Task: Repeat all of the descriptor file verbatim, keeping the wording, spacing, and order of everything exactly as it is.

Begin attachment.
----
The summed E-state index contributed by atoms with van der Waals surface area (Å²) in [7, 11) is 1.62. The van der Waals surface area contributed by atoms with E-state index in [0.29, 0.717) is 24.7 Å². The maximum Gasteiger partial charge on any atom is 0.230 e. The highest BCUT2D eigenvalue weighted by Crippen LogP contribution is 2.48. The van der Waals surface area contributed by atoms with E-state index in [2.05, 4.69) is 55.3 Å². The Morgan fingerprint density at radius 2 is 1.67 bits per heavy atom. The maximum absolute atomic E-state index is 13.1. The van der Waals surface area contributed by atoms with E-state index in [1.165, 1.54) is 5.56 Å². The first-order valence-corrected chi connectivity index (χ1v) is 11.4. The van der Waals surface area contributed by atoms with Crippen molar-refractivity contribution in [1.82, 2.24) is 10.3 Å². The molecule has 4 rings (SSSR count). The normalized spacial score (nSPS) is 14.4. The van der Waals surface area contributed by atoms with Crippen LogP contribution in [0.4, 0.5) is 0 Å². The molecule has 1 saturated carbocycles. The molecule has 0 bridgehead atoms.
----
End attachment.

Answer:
The summed E-state index contributed by atoms with van der Waals surface area (Å²) in [7, 11) is 1.62. The van der Waals surface area contributed by atoms with E-state index in [0.29, 0.717) is 24.7 Å². The maximum Gasteiger partial charge on any atom is 0.230 e. The highest BCUT2D eigenvalue weighted by Crippen LogP contribution is 2.48. The van der Waals surface area contributed by atoms with E-state index in [2.05, 4.69) is 55.3 Å². The Morgan fingerprint density at radius 2 is 1.67 bits per heavy atom. The maximum absolute atomic E-state index is 13.1. The van der Waals surface area contributed by atoms with E-state index in [1.165, 1.54) is 5.56 Å². The first-order valence-corrected chi connectivity index (χ1v) is 11.4. The van der Waals surface area contributed by atoms with Crippen molar-refractivity contribution in [1.82, 2.24) is 10.3 Å². The molecule has 4 rings (SSSR count). The normalized spacial score (nSPS) is 14.4. The van der Waals surface area contributed by atoms with Crippen LogP contribution in [0.4, 0.5) is 0 Å². The molecule has 1 saturated carbocycles. The molecule has 0 bridgehead atoms.